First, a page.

The following post is from Rebecca Nowatchik, the Northeast Regional Program Manager for the BlueGreen Alliance.
Earlier this year, the U.S. Department of the Interior announced the results of the New York Bight offshore wind sale. The auctioned area included six lease areas totaling over 488,000 acres and drew competitive winning bids from six companies totaling approximately $4.37 billion. This is a huge deal. The auction made history as the nation’s highest-grossing competitive offshore energy lease sale, including oil and gas lease sales.
The New York Bight is also the first wind lease to include new requirements for developers to demonstrate their goals for procuring materials from U.S.-based manufacturers. It also includes incentives to source major components domestically—blades, turbines, and foundations—and to enter into project labor agreements to promote union-built projects. A project labor agreement is a pre-hire collective bargaining agreement that sets the terms for the workers on the project. It’s a way to make sure jobs are good-paying and safe.
The successful bidders are a mix of companies and groups with roots in wind energy and oil and energy transmission. The table below shows the provisional winners of the lease areas.
This lease sale sends a strong message about the future of offshore wind. That message is that we are going to manufacture America’s offshore energy future with American-made products and make sure the jobs building the projects are good, safe, union jobs.
Congressional Action is the Key to Building a Domestic Supply Chain
To ensure we develop a strong, domestic supply chain for the growing offshore wind sector, we must also pass a comprehensive pro-worker, pro-climate budget reconciliation bill. Legislation pending in the Senate could support the development of an offshore wind supply chain in three complementary ways.
First, Congressional action could help increase demand for American-made offshore wind components. This could be accomplished by coupling tax incentives for offshore wind deployment with labor standards and procurement policies that ensure the use of domestic materials and support employers that adopt high-road labor practices—including prevailing wages and utilization of registered apprenticeship. This is important because manufacturers need to see a stable and long-term demand signal for these industries in order to see enough reason to locate facilities here, especially given how far along other countries are the race to build out offshore wind around the world. The bill could extend, strengthen—and make refundable—key clean energy tax credits to help grow a thriving offshore wind industry in the United States. Conditioning some of that incentive on use of domestic content will give manufacturers the signal they need to build out facilities in America.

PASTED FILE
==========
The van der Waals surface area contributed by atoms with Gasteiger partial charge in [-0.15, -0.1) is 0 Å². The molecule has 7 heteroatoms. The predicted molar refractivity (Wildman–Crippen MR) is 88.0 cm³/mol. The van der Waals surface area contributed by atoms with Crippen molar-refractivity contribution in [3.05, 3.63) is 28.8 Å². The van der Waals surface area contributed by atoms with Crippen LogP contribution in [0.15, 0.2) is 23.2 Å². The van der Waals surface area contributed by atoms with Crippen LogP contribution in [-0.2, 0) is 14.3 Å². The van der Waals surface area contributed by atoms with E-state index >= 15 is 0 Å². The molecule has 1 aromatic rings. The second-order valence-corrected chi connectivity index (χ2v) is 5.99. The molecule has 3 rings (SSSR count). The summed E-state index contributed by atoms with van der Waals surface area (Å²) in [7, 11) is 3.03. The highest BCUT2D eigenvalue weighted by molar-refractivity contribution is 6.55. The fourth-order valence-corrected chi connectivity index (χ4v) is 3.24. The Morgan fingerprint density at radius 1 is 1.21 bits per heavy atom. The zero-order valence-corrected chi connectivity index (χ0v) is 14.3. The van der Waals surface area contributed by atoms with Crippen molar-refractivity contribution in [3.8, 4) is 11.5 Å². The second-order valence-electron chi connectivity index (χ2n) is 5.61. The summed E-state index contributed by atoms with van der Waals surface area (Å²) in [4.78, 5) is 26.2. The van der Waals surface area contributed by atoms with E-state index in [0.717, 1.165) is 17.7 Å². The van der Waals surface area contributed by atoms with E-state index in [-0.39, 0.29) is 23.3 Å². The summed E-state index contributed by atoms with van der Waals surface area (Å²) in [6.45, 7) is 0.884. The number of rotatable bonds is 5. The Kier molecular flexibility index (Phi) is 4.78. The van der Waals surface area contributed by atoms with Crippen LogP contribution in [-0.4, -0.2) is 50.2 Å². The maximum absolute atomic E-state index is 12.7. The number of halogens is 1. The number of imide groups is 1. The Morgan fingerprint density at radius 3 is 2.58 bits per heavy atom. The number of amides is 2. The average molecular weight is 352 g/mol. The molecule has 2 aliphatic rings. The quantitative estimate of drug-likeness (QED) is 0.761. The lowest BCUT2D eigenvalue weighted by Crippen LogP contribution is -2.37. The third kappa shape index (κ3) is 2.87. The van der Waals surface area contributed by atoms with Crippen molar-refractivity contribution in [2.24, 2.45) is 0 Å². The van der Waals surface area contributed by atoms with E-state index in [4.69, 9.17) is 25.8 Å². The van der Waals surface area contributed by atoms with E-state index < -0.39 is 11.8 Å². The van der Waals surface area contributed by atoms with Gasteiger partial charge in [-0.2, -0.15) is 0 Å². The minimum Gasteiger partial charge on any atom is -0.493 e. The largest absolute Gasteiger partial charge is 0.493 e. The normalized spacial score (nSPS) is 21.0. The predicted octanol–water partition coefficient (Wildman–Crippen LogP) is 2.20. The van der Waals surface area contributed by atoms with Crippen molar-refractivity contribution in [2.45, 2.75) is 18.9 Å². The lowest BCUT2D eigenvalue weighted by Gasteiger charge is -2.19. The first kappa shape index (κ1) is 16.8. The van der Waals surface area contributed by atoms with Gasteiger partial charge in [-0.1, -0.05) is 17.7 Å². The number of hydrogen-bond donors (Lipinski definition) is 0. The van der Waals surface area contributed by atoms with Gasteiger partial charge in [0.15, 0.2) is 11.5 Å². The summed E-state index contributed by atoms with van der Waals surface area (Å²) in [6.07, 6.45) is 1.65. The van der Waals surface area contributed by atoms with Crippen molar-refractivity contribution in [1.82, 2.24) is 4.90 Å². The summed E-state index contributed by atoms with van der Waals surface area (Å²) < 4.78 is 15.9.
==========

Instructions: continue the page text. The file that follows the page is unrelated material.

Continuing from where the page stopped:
Second, a strong bill could support capital investment in clean technology manufacturing, including offshore wind. For example, the House-passed Build Back Better Act (BBBA) included $25 billion in investment tax credits under the 48C Advanced Energy Manufacturing program, which provides a credit of up to 30% for investments in building new manufacturing facilities or expanding existing facilities to produce clean energy technologies. The Senate could take similar action and ensure offshore wind manufacturers would be eligible for this credit. Looking forward to an enhanced and expanded program, according to one report, “every $1 billion issued through a new 48C credit program could add $3.6 billion in GDP and roughly 8,000 direct jobs across the country.” But we know capital investment is not enough. Facilitating a strong offshore wind supply chain will also require ongoing support for producing components for the industry.
Third, a bill should provide ongoing production support for manufacturers. This can be done through a new manufacturing production tax credit which will create a incentive for domestic production of offshore wind components. That means manufacturers will receive a set dollar amount of tax credits for each eligible component they produce, including blades, nacelles, towers, and foundations for the offshore wind industry.
A Once-in-a-Generation Opportunity Stands Before Us
offshore wind generation is a once-in-a-generation opportunity for our country. The monumental inclusion of supply chain stipulations for this industry is a win for working people and the first step we needed to get this opportunity right.Right now we are far behind our global competitors in making everything from solar modules to electric vehicle battery cells to offshore wind blades, towers, and foundations. And, until we have robust intentional industrial policies that build out clean energy supply chains in this country we’re not going to get the full benefits of this energy transition.
The choices we make today will determine whether or not American workers will truly benefit from this transition, and whether or not the jobs created by it will be high quality. New industries, like offshore wind, can provide much-needed opportunity not just where the projects are sited but around our nation.
Building a U.S. supply chain that grows along with each phase of offshore wind growth and ensuring that the jobs it supports are good jobs—creating real wealth for American families for generations to come—is an opportunity we cannot afford to pass up. The Senate should move forward with the provisions we outlined to build a strong, domestic offshore wind industry.